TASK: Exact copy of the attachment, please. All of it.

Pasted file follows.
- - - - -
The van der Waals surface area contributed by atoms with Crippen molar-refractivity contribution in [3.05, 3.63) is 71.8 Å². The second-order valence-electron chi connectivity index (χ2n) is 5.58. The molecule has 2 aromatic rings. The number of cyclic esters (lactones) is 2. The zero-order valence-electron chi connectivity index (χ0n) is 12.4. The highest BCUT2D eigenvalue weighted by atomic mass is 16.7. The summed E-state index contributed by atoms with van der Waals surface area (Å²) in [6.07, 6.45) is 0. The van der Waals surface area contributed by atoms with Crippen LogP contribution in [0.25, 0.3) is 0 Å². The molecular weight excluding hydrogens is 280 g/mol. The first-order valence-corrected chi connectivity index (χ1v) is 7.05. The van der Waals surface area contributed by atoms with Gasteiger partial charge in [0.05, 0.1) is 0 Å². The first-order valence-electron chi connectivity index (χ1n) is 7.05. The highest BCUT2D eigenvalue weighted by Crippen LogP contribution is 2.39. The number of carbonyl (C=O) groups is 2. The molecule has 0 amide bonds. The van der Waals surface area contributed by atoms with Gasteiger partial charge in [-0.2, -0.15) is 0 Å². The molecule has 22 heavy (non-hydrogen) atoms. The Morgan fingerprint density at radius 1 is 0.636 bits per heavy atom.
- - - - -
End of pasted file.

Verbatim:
The van der Waals surface area contributed by atoms with Crippen molar-refractivity contribution in [3.05, 3.63) is 71.8 Å². The second-order valence-electron chi connectivity index (χ2n) is 5.58. The molecule has 2 aromatic rings. The number of cyclic esters (lactones) is 2. The zero-order valence-electron chi connectivity index (χ0n) is 12.4. The highest BCUT2D eigenvalue weighted by atomic mass is 16.7. The summed E-state index contributed by atoms with van der Waals surface area (Å²) in [6.07, 6.45) is 0. The van der Waals surface area contributed by atoms with Crippen LogP contribution in [0.25, 0.3) is 0 Å². The molecular weight excluding hydrogens is 280 g/mol. The first-order valence-corrected chi connectivity index (χ1v) is 7.05. The van der Waals surface area contributed by atoms with Gasteiger partial charge in [0.05, 0.1) is 0 Å². The first-order valence-electron chi connectivity index (χ1n) is 7.05. The highest BCUT2D eigenvalue weighted by Crippen LogP contribution is 2.39. The number of carbonyl (C=O) groups is 2. The molecule has 0 amide bonds. The van der Waals surface area contributed by atoms with Gasteiger partial charge in [-0.2, -0.15) is 0 Å². The molecule has 22 heavy (non-hydrogen) atoms. The Morgan fingerprint density at radius 1 is 0.636 bits per heavy atom.